© 2014 Shmoop University, Inc. All rights reserved.
 

Summary

The Heart is a Lonely Hunter Part 1: Chapter 4 Summary Page 1

  • Jake wakes up late in the afternoon feeling really nasty. This dude is seriously hung over.
  • He sees Singer and asks him some questions, but Singer only smiles and nods.
  • Finally Singer hands Jake a card explaining that he's a deaf-mute, but that he can read lips just fine.
  • Jake feels like a jerk, but he chats a bit more with Singer before leaving.
  • When he gets outside, Jake starts up a conversation with a kid named Bubber (that should sounds familiar). While they're chatting, he sees Portia leave the house with Highboy and Willie.
  • Bubber gives Jake directions to the New York Café.
  • On the way, Jake stops into the fruit and candy store and picks up the classified ads to look for a job. Yeah, a job can't hurt.
  • Then he heads back to the Café and chats with Biff, who gives him the low-down on the town.
  • Biff agrees that he should check out the job at a local fair that needs a mechanic. So Jake wanders over to Weavers Lane, which is the not-so-nice part of town.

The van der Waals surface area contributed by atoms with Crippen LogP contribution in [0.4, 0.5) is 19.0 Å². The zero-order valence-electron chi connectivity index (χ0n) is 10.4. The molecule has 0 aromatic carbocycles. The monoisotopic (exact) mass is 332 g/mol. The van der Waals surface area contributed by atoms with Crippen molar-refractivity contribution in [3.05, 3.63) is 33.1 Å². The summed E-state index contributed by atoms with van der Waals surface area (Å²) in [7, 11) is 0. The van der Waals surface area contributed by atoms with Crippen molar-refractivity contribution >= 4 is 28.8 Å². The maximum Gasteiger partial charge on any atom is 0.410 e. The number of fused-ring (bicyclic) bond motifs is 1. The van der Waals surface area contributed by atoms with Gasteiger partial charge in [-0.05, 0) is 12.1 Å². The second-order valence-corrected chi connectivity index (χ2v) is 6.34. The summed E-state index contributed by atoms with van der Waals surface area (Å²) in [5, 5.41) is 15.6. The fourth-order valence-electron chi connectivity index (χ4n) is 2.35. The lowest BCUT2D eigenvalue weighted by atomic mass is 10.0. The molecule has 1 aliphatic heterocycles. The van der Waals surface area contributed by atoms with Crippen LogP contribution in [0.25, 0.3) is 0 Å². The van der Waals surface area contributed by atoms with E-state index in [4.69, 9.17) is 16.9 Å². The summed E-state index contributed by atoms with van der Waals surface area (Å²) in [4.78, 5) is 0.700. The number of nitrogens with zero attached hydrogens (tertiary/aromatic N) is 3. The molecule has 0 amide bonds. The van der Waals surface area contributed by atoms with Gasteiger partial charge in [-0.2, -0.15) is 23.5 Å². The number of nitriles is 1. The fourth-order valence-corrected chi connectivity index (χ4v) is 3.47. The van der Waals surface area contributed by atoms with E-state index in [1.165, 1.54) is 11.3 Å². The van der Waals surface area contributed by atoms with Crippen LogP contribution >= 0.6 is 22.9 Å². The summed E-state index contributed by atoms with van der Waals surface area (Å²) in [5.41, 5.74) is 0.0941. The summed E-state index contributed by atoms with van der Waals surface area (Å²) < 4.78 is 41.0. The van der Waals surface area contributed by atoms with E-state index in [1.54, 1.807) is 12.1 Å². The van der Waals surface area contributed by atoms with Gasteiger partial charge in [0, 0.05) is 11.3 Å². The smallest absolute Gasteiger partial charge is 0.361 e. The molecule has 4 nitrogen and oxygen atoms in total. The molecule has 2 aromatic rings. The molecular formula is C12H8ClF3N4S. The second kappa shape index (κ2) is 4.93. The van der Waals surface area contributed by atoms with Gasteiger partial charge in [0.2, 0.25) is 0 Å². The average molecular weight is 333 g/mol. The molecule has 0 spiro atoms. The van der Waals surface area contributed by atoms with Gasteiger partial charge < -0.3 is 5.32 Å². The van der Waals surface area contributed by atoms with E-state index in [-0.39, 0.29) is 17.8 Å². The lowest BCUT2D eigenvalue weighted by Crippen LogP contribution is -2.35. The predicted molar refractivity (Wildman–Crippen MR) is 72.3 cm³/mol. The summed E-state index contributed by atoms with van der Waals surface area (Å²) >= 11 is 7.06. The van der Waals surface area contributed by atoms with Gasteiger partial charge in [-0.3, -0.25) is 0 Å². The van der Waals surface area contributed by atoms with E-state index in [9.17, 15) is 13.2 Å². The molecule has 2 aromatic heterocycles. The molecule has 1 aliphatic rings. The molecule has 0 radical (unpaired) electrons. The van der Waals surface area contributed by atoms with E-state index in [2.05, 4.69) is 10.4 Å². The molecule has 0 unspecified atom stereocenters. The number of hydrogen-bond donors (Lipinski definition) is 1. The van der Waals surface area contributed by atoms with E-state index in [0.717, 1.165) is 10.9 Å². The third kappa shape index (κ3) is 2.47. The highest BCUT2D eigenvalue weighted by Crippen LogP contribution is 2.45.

• "Groups of dingy hungry-looking children called to each other and played games. The two-room shacks, each one like the other, were rotten and unpainted. The stink of food and sewage mingled with the dust in the air." (1.4.92) You get the picture.
  • Biff approaches the Sunny Dixie Show (most ironically named fair ever) and meets the owner, Patterson, who is really gruff.
  • Jake lands the job even though the empty show and the run-down merry-go-round give him the creeps. (Sounds like the set for a Stephen King novel, if you ask us.)
  • He then decides no day is complete without some socialist propaganda, and he tries to preach the word to some guys chilling on a street corner.
  • Jake likes to hear himself talk, but he hates being laughed at. When his audience starts mocking him, he shouts at them and storms off, a la Mick Kelly.
  • He wanders back to the nicer part of town and buys some fruit at Charles Parker's store. Then he goes back to Singer's room and starts telling Singer his life story.
  • Jake is convinced that Singer knows what he's talking about and knows the Marxist "truth" of the world.
Advertisement
Advertisement
back to top